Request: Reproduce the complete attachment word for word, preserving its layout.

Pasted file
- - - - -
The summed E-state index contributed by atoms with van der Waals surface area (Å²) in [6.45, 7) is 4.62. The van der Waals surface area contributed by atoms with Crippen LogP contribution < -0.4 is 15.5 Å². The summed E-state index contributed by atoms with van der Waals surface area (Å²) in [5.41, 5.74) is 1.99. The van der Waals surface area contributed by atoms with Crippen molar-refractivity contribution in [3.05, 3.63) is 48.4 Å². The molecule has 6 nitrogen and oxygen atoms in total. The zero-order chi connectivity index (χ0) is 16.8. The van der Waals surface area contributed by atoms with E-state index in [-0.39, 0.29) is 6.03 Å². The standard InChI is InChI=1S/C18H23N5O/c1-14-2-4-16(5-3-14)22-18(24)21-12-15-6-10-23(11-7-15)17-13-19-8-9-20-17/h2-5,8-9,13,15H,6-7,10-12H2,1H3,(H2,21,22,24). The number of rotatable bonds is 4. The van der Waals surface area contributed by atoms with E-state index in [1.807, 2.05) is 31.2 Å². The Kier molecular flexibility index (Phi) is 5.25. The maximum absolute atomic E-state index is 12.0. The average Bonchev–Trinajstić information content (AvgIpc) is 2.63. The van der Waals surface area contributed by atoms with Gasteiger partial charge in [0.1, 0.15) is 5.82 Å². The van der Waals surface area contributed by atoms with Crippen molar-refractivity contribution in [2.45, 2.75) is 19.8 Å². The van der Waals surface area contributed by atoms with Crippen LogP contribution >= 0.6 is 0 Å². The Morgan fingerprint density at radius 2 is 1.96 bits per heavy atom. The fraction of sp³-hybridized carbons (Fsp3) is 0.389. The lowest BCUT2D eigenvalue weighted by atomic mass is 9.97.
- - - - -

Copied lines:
The summed E-state index contributed by atoms with van der Waals surface area (Å²) in [6.45, 7) is 4.62. The van der Waals surface area contributed by atoms with Crippen LogP contribution < -0.4 is 15.5 Å². The summed E-state index contributed by atoms with van der Waals surface area (Å²) in [5.41, 5.74) is 1.99. The van der Waals surface area contributed by atoms with Crippen molar-refractivity contribution in [3.05, 3.63) is 48.4 Å². The molecule has 6 nitrogen and oxygen atoms in total. The zero-order chi connectivity index (χ0) is 16.8. The van der Waals surface area contributed by atoms with E-state index in [-0.39, 0.29) is 6.03 Å². The standard InChI is InChI=1S/C18H23N5O/c1-14-2-4-16(5-3-14)22-18(24)21-12-15-6-10-23(11-7-15)17-13-19-8-9-20-17/h2-5,8-9,13,15H,6-7,10-12H2,1H3,(H2,21,22,24). The number of rotatable bonds is 4. The van der Waals surface area contributed by atoms with E-state index in [1.807, 2.05) is 31.2 Å². The Kier molecular flexibility index (Phi) is 5.25. The maximum absolute atomic E-state index is 12.0. The average Bonchev–Trinajstić information content (AvgIpc) is 2.63. The van der Waals surface area contributed by atoms with Gasteiger partial charge in [0.1, 0.15) is 5.82 Å². The van der Waals surface area contributed by atoms with Crippen molar-refractivity contribution in [2.45, 2.75) is 19.8 Å². The van der Waals surface area contributed by atoms with Crippen LogP contribution >= 0.6 is 0 Å². The Morgan fingerprint density at radius 2 is 1.96 bits per heavy atom. The fraction of sp³-hybridized carbons (Fsp3) is 0.389. The lowest BCUT2D eigenvalue weighted by atomic mass is 9.97.